The Divine Plan

The Divine Plan


For God so love the world that He gave His only Son, that whoever believes in Him should not perish but have eternal life.  John 3:16


Good morning Prayer Team!

Together with these blessed powers, merciful Master, we also proclaim and say: You are holy and most holy, You and Your only begotten Son and Your Holy Spirit.  You are holy and most holy, and sublime is Your glory.  You so loved Your world that You gave Your only-begotten Son so that whoever believes in Him should not perish, but have eternal life. He came and fulfilled the divine plan for us.  On the night when He was betrayed, or rather when He gave Himself up for the life of the world, He took bread in His holy, pure, and blameless hands, gave thanks, blessed, sanctified, broke and gave it to His holy disciples and apostles saying:

Today’s reflection is based on an inaudible prayer offered by the priest as the people sing the hymn “Holy, Holy, Holy.”  As I wrote at the outset, the purpose of these reflections isn’t to take the “mystery” out of the Liturgy but rather to help us understand and appreciate the “miracle” that happens before us each time the Divine Liturgy is celebrated.  I want to make comments on this brief prayer, which is generally not heard during the Liturgy, because it highlights God’s divine plan for us.  

In a previous reflection, we examined the prayer that takes us back to the creation and the fall: You brought us into being out of nothing, and when we fell You raised us up again. God’s divine plan was to create us to experience a oneness with Him.  God existed as Trinity—Father, Son and Holy Spirit—in a perfect oneness before the Creation of the world.  In trying to explain the story of creation to some young people at summer camp,  I said to the campers, imagine if only three of us were at this camp, and had access to the beautiful facilities.  The three people would desire to share the experience with more people, so imagine that the three people created more people to share the experience, just like them.  They wouldn’t create slaves or robots, but they would create people, just like them, to experience the camp, just like them.  Of course, they would give these people the freedom to leave if they wished to.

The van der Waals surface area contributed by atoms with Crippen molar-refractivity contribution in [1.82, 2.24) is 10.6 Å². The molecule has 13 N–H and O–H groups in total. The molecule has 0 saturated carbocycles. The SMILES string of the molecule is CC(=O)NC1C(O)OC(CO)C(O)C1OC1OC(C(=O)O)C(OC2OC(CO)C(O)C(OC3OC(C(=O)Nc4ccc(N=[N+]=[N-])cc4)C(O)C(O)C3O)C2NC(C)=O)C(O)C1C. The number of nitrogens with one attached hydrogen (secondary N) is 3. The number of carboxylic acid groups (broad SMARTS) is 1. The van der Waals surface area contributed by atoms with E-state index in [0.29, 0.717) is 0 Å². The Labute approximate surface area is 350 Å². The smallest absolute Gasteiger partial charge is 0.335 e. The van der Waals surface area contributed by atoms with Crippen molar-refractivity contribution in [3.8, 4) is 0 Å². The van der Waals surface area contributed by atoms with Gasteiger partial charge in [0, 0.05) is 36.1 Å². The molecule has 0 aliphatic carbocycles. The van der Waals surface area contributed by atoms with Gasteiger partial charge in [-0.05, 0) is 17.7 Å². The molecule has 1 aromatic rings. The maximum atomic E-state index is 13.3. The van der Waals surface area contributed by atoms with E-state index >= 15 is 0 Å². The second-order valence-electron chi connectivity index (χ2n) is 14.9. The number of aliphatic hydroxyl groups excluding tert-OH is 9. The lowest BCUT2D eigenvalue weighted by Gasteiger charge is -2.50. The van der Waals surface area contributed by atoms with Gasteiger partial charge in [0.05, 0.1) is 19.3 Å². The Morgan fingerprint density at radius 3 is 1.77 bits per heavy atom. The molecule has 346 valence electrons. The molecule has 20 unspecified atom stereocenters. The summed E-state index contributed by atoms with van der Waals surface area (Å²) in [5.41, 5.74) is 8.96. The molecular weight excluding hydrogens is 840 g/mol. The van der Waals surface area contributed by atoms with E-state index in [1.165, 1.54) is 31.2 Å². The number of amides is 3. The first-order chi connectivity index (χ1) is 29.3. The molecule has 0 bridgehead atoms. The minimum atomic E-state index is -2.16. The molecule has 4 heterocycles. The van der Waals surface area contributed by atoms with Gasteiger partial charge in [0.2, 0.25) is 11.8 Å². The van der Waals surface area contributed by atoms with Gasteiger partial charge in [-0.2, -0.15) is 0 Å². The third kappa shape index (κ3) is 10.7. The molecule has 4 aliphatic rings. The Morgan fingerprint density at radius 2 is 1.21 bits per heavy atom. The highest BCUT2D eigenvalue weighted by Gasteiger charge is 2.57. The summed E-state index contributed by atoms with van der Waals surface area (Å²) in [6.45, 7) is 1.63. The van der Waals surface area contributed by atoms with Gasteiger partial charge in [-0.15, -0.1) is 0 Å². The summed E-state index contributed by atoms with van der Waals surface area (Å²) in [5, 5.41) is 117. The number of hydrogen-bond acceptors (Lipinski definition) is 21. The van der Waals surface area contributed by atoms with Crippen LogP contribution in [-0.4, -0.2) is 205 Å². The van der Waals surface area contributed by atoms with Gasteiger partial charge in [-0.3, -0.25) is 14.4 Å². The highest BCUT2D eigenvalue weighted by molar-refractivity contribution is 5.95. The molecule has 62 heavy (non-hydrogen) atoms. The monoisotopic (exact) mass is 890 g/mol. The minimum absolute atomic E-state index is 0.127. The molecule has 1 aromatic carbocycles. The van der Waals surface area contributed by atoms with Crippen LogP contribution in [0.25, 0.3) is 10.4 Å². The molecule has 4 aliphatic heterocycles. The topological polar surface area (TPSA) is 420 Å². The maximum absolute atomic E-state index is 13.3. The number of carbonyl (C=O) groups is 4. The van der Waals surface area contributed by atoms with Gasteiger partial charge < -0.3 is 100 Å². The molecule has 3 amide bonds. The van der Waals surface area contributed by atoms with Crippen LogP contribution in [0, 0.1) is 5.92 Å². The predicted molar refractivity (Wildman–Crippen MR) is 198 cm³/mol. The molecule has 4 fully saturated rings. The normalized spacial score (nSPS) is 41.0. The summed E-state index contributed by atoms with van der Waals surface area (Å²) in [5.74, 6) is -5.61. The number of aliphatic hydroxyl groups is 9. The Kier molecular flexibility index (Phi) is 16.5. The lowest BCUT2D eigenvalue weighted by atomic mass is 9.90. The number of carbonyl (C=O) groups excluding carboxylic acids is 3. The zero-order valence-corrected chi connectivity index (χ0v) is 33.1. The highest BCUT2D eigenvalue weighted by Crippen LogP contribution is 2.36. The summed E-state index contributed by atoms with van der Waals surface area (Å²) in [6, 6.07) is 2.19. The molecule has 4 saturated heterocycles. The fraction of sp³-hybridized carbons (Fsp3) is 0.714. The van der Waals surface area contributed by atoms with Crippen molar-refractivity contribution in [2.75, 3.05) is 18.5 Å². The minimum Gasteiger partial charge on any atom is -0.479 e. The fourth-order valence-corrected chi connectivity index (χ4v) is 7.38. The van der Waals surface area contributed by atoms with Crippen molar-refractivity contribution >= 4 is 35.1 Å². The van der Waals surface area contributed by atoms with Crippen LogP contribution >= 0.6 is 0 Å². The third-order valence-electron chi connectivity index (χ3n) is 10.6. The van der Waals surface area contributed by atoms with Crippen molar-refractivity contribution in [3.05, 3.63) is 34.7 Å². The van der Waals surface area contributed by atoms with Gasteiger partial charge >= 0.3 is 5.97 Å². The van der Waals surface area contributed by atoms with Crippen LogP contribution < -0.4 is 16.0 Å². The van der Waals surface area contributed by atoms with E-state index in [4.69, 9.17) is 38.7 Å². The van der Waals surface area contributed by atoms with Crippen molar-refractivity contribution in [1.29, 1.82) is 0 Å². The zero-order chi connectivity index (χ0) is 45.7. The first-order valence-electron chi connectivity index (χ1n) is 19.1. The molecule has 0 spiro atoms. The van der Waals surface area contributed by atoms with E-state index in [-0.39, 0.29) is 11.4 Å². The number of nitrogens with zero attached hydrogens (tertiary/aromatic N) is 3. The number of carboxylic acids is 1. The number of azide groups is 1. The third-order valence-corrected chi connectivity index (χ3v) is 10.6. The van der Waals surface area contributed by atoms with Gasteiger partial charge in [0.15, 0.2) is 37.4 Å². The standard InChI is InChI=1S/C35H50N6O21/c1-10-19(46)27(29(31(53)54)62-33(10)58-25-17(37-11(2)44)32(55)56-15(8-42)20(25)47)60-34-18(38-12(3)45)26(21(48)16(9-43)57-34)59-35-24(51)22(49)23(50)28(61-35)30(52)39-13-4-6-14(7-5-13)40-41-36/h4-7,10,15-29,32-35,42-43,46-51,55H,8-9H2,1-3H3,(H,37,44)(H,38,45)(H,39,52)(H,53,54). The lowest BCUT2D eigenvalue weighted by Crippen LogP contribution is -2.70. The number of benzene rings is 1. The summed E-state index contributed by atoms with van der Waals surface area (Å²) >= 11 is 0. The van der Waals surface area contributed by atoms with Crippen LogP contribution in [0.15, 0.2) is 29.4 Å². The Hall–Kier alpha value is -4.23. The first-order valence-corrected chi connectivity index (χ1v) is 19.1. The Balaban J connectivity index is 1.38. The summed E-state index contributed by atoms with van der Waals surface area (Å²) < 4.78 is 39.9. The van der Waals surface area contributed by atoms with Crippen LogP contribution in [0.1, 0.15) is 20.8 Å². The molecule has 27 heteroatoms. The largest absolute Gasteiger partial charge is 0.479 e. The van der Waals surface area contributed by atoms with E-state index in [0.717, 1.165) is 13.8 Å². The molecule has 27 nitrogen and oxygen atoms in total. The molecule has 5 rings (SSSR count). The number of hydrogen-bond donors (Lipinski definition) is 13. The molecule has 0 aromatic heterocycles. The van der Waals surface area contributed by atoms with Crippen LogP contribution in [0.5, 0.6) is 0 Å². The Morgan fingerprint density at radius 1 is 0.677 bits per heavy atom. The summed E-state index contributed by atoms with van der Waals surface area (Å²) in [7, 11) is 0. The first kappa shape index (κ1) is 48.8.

This is why God created us—He created us to be like Him, to enjoy a oneness of purpose and love, as He enjoys it.  He created a paradise for us to live in with Him.  And He gave us the freedom to leave, by putting a tree in the Garden of Eden that we were told not to touch.  The divine plan was for us to choose to live with God forever.  He didn’t make us His servants or His slaves.  He made us like Him, with the ability to live in eternal bliss, in His image and likeness.  The prayer affirms God as Trinity, confirming the eternal divinity of the Father, the Son and the Holy Spirit.

The fall of mankind was not in God’s divine plan.  That was the choice of humanity to go away from God.  God, out of His love and mercy, created a new plan, so that the fallen humanity could again be united with God in Paradise.  The plan involved sending His only-begotten Son, Jesus Christ, into the world, to not only die for our sins, but to show us how to live in unity with God.  Christ personifies love, obedience, service and all of the God-like qualities we are to practice in order to make it back to Paradise.